Hemoglobin-based oxygen carriers in trauma care: scientific rationale for the US multicenter prehosptial trial

Department of Surgery, Denver Health Medical Center, and Department of Surgery, University of Colorado Health Sciences Center, Denver, CO 80204, USA. ernest.moore@dhha.org

World Journal of Surgery. 2006;30((7):):1247-57.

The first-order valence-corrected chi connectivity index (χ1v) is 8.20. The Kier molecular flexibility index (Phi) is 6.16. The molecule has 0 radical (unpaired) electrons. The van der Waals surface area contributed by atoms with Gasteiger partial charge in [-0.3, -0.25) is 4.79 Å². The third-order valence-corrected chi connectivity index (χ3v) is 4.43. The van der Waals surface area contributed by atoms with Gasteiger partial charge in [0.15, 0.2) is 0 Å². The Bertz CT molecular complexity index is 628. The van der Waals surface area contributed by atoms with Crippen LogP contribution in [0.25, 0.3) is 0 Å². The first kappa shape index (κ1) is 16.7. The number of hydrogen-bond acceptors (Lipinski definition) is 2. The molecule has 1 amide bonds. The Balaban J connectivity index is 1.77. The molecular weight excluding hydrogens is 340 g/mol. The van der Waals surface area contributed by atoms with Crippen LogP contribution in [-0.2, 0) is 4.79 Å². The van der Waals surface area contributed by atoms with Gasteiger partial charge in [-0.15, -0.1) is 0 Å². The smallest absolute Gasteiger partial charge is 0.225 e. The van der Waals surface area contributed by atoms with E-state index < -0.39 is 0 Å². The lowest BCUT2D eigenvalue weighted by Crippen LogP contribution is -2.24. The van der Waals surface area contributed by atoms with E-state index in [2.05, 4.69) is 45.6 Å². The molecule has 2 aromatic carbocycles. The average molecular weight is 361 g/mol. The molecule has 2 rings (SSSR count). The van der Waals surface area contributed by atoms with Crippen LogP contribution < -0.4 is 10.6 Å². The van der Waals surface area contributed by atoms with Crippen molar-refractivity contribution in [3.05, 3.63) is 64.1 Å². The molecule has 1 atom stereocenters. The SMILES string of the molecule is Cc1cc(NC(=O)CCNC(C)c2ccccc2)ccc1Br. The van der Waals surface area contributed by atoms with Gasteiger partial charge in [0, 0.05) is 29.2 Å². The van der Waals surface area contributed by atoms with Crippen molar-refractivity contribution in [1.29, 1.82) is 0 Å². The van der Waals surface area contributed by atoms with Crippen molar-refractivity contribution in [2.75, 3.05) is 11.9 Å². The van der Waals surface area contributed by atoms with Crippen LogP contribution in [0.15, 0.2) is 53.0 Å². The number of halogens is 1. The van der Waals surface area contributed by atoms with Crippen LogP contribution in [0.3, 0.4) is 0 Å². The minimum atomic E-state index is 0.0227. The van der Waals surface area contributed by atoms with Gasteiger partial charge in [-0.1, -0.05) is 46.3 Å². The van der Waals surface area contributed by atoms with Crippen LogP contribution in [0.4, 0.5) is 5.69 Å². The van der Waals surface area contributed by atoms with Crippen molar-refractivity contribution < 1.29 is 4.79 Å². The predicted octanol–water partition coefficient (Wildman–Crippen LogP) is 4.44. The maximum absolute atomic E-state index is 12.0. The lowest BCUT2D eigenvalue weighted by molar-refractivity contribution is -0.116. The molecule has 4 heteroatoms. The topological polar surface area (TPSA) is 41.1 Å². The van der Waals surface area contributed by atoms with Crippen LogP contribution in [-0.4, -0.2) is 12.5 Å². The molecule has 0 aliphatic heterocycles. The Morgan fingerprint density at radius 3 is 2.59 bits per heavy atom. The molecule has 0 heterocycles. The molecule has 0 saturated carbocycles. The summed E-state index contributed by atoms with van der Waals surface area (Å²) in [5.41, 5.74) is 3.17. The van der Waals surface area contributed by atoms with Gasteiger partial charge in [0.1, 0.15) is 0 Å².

BACKGROUND The greatest need for blood substitutes worldwide is in patients with unanticipated acute blood loss, and trauma is the most likely scenario. The blood substitutes reaching advanced clinical trials today are red blood cell (RBC) substitutes derived from hemoglobin. The hemoglobin-based oxygen carriers (HBOCs) tested currently in advanced clinical trials are polymerized hemoglobin solutions. METHODS In the USA, the standard approach to restoring oxygen delivery for hemorrhagic shock has been crystalloid administration to expand intravascular volume, followed by stored RBCs for critical anemia. Allogeneic RBCs, however, may have adverse immunoinflammatory effects that increase the risk of postinjury multiple organ failure (MOF). Phase II in hospital clinical trials, as well as in vitro and in vivo work, suggest that resuscitation with an HBOC--in lieu of stored RBCs--attenuates the systemic inflammatory response invoked in the pathogenesis of MOF. Specifically, an HBOC has been shown to obviate stored RBC-provoked polymorphonuclear neutrophil (PMN) priming, endothelial activation, and systemic release of interleukins (IL) 6, 8, and 10. In a 2-event rodent study of shock-induced PMN-mediated acute respiratory distress syndrome (ARDS), the simulated prehospital administration of an HBOC markedly attenuated lung injury. RESULTS Based on this background and work by others, we have initiated a US multicenter prehospital trial in which severely injured patients with major blood loss [systolic blood pressure (SBP) CONCLUSIONS To date, >500 injured patients have been enrolled in this multicenter trial, and the final interim analyses support the original target of 720.
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